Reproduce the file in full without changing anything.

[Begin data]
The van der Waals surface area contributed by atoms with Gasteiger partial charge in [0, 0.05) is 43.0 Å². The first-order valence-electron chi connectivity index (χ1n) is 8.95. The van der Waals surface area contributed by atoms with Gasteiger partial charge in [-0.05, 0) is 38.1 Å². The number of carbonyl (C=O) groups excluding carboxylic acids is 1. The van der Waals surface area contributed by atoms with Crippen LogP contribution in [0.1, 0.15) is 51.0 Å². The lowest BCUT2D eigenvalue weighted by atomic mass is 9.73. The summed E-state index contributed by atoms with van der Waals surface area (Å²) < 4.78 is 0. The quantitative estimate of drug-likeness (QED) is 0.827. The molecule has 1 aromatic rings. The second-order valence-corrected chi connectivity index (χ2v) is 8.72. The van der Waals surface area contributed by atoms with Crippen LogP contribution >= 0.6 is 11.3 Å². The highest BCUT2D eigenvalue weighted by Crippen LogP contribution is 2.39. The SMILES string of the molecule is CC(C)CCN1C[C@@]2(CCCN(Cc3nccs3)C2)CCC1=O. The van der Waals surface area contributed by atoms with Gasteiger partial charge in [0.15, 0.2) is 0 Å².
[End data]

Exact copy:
The van der Waals surface area contributed by atoms with Gasteiger partial charge in [0, 0.05) is 43.0 Å². The first-order valence-electron chi connectivity index (χ1n) is 8.95. The van der Waals surface area contributed by atoms with Gasteiger partial charge in [-0.05, 0) is 38.1 Å². The number of carbonyl (C=O) groups excluding carboxylic acids is 1. The van der Waals surface area contributed by atoms with Crippen LogP contribution in [0.1, 0.15) is 51.0 Å². The lowest BCUT2D eigenvalue weighted by atomic mass is 9.73. The summed E-state index contributed by atoms with van der Waals surface area (Å²) < 4.78 is 0. The quantitative estimate of drug-likeness (QED) is 0.827. The molecule has 1 aromatic rings. The second-order valence-corrected chi connectivity index (χ2v) is 8.72. The van der Waals surface area contributed by atoms with Crippen LogP contribution >= 0.6 is 11.3 Å². The highest BCUT2D eigenvalue weighted by Crippen LogP contribution is 2.39. The SMILES string of the molecule is CC(C)CCN1C[C@@]2(CCCN(Cc3nccs3)C2)CCC1=O. The van der Waals surface area contributed by atoms with Gasteiger partial charge in [0.15, 0.2) is 0 Å².